'Obesity paradox:' High BMI linked to better heart outcomes

Contrary to the widely accepted view that a lower BMI yields better health, research shows obesity and a larger waist size are linked to better outcomes in heart failure patients, according to a new UCLA study published online Sunday in the American Journal of Cardiology. While 50 percent to 66 percent of patients with heart failure are obese, the new study shows those patients suffering from advanced heart failure with high BMI were slightly less likely to suffer from adverse effects.

This phenomenon, known as "the obesity paradox" demonstrates that although obesity increases heart failure, it may also provide some preventative benefits to patients after it has manifested. These benefits include increased muscle mass and levels of serum lipoproteins that act as an anti-inflammatory. Announcement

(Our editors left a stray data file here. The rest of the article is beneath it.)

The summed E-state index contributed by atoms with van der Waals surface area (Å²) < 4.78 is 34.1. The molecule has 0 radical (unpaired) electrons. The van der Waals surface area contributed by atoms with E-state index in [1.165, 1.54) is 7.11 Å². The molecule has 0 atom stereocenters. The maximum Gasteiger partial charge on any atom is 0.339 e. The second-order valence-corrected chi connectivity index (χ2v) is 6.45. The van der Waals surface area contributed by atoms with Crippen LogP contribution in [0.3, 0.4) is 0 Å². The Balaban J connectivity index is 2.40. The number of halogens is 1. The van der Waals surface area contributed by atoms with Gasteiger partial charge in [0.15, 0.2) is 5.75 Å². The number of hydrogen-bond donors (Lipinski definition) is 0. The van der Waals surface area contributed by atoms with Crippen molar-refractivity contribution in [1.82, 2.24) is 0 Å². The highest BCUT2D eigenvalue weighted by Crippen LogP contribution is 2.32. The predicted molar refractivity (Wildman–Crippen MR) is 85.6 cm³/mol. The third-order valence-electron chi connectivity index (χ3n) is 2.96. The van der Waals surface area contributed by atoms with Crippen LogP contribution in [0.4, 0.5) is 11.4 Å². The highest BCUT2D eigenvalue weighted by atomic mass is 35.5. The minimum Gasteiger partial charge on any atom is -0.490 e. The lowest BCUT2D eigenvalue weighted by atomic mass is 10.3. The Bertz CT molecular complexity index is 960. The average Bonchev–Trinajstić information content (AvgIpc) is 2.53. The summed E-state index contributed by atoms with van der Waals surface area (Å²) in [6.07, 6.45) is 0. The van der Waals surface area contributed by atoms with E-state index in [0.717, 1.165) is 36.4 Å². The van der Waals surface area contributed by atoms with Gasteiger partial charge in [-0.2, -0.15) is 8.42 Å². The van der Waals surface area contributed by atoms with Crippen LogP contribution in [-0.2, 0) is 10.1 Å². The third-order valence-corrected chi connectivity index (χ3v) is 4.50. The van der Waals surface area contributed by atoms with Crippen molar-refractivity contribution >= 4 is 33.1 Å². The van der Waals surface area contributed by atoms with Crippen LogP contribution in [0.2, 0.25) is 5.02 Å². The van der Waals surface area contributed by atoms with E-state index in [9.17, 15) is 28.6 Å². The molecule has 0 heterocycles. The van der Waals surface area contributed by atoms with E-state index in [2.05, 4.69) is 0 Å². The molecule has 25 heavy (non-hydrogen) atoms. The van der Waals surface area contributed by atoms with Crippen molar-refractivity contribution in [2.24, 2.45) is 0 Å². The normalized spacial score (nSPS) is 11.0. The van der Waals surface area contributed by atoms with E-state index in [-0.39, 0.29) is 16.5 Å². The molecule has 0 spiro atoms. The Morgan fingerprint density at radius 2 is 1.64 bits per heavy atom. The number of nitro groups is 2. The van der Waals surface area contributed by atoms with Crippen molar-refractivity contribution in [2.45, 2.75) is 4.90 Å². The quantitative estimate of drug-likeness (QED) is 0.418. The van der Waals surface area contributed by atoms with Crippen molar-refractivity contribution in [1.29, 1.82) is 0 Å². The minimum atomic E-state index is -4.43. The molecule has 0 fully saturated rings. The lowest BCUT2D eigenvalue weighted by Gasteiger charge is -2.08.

Suggested Articles

The profit margins and management of Community Health Group raise questions about oversight of managed care insurers.

Financial experts are warning practices about the pitfalls of promoting medical credit cards to their patients.

A proposed rule issued by HHS on Tuesday would expand short-term coverage, a move Seema Verma said will have "virtually no impact" on ACA premiums.